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ANTIGONE by Sophocles, Part 09


CHORUS singing
strophe 1

Even thus endured Danae in her beauty to change the light of day for brass-bound walls; and in that chamber, secret as the grave, she was held close prisoner; yet was she of a proud lineage, O my daughter, and charged with the keeping of the seed of Zeus, that fell in the golden rain.

But dreadful is the mysterious power of fate: there is no deliverance from it by wealth or by war, by fenced city, or dark, sea-beaten ships.

antistrophe 1

And bonds tamed the son of Dryas, swift to wrath, that king of the Edonians; so paid he for his frenzied taunts, when, by the will of Dionysus, he was pent in a rocky prison. There the fierce exuberance of his madness slowly passed away. That man learned to know the god, whom in his frenzy he had provoked with mockeries; for he had sought to quell the god-possessed women, and the Bacchanalian fire; and he angered the Muses that love the flute.

strophe 2

And by the waters of the Dark Rocks, the waters of the twofold sea, are the shores of Bosporus, and Thracian Salmydessus; where Ares, neighbour to the city, saw the accurst, blinding wound dealt to the two sons of Phineus by his fierce wife,-the wound that brought darkness to those vengeance-craving orbs, smitten with her bloody hands, smitten with her shuttle for a dagger.

antistrophe 2

Pining in their misery, they bewailed their cruel doom, those sons of a mother hapless in her marriage; but she traced her descent from the ancient line of the Erechtheidae; and in far-distant caves she was nursed amid her father's storms, that child of Boreas, swift as a steed over the steep hills, a daughter of gods; yet upon her also the gray Fates bore hard, my daughter.
Enter TEIRESIAS, led by a Boy, on the spectators' right.

TEIRESIAS
Princes of Thebes, we have come with linked steps, both served by the eyes of one; for thus, by a guide's help, the blind must walk.

CREON
And what, aged Teiresias, are thy tidings?

TEIRESIAS
I will tell thee; and do thou hearken to the seer.

CREON
Indeed, it has not been my wont to slight thy counsel.

TEIRESIAS
Therefore didst thou steer our city's course aright.

CREON
I have felt, and can attest, thy benefits.

TEIRESIAS
Mark that now, once more, thou standest on fate's fine edge.

CREON
What means this? How I shudder at thy message!

TEIRESIAS
Thou wilt learn, when thou hearest the warnings of mine art. As I took my place on mine old seat of augury, where all birds have been wont to gather within my ken, I heard a strange voice among them; they were screaming with dire, feverish rage, that drowned their language in jargon; and I knew that they were rending each other with their talons, murderously; the whirr of wings told no doubtful tale.

Forthwith, in fear, I essayed burnt-sacrifice on a duly kindled altar: but from my offerings the Fire-god showed no flame; a dank moisture, oozing from the thigh-flesh, trickled forth upon the embers, and smoked, and sputtered; the gall was scattered to the air; and the streaming thighs lay bared of the fat that had been wrapped round them.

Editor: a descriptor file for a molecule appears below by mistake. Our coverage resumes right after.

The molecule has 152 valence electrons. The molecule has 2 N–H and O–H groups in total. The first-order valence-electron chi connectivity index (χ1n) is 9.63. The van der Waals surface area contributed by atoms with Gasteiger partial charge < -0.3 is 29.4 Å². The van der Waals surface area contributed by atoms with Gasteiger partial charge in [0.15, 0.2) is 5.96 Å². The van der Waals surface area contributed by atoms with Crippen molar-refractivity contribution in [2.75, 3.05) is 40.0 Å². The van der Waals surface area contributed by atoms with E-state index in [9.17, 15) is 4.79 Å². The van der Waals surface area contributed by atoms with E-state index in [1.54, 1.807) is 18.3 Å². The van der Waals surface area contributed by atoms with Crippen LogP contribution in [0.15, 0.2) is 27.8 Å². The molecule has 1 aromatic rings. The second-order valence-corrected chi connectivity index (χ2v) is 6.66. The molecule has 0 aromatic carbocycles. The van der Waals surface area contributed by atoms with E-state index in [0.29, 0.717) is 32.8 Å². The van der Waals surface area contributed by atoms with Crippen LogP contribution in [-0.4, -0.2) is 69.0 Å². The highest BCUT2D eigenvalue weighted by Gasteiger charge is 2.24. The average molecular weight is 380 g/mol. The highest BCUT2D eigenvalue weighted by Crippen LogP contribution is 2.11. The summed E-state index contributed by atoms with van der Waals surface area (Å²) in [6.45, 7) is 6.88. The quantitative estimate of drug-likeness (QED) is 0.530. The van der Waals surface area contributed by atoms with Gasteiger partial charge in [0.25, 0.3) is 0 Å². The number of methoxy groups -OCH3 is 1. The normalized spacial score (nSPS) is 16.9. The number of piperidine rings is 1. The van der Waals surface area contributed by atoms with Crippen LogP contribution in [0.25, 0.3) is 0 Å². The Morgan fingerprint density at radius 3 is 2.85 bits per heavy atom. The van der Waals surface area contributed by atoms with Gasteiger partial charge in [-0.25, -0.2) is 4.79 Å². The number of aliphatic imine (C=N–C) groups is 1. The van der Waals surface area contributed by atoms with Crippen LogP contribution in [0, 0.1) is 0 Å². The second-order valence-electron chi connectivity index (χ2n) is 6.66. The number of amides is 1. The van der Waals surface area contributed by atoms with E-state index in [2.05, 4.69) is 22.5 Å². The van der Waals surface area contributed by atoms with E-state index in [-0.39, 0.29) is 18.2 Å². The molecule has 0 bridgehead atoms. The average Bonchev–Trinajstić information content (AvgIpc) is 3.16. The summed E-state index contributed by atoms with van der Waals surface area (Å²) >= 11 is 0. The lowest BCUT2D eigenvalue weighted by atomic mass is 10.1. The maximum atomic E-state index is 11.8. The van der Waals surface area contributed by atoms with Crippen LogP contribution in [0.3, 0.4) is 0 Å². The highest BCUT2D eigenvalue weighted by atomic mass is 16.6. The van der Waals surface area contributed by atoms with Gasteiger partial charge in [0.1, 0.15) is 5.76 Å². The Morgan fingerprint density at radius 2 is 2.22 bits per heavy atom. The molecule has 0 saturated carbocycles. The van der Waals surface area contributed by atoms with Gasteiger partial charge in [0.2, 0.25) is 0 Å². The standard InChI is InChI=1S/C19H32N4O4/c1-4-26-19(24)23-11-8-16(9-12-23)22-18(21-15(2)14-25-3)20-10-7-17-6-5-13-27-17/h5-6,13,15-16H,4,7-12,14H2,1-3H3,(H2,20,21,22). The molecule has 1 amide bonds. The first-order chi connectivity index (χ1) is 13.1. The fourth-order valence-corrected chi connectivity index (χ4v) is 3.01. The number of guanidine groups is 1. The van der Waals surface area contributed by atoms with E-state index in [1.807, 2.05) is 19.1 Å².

Such was the failure of the rites by which I vainly asked a sign, as from this boy I learned; for he is my guide, as I am guide to others. And 'tis thy counsel that hath brought this sickness on our State. For the altars of our city and of our hearths have been tainted, one and all, by birds and dogs, with carrion from the hapless corpse, the son of Oedipus: and therefore the gods no more accept prayer and sacrifice at our hands, or the flame of meat-offering; nor doth any bird give a clear sign by its shrill cry, for they have tasted the fatness of a slain man's blood.

Think, then, on these things, my son. All men are liable to err; but when an error hath been made, that man is no longer witless or unblest who heals the ill into which he hath fallen, and remains not stubborn.

Self-will, we know, incurs the charge of folly. Nay, allow the claim of the dead; stab not the fallen; what prowess is it to slay the slain anew? I have sought thy good, and for thy good I speak: and never is it sweeter to learn from a good counsellor than when he counsels for thine own gain.

CREON
Old man, ye all shoot your shafts at me, as archers at the butts;-Ye must needs practise on me with seer-craft also;-aye, the seer-tribe hath long trafficked in me, and made me their merchandise. Gain your gains, drive your trade, if ye list, in the silver-gold of Sardis and the gold of India; but ye shall not hide that man in the grave,-no, though the eagles of Zeus should bear the carrion morsels to their Master's throne-no, not for dread of that defilement will I suffer his burial:-for well I know that no mortal can defile the gods.-But, aged Teiresias, the wisest fall with shameful fall, when they clothe shameful thoughts in fair words, for lucre's sake.

TEIRESIAS
Alas! Doth any man know, doth any consider...

CREON
Whereof? What general truth dost thou announce?

TEIRESIAS
How precious, above all wealth, is good counsel.

CREON
As folly, I think, is the worst mischief.

TEIRESIAS
Yet thou art tainted with that distemper.

CREON
I would not answer the seer with a taunt.

TEIRESIAS
But thou dost, in saying that I prophesy falsely.

CREON
Well, the prophet-tribe was ever fond of money.

TEIRESIAS
And the race bred of tyrants loves base gain.

CREON
Knowest thou that thy speech is spoken of thy king?

TEIRESIAS
I know it; for through me thou hast saved Thebes.

CREON
Thou art a wise seer; but thou lovest evil deeds.

TEIRESIAS
Thou wilt rouse me to utter the dread secret in my soul.

CREON
Out with it!-Only speak it not for gain.

TEIRESIAS
Indeed, methinks, I shall not,-as touching thee.

CREON
Know that thou shalt not trade on my resolve.

 

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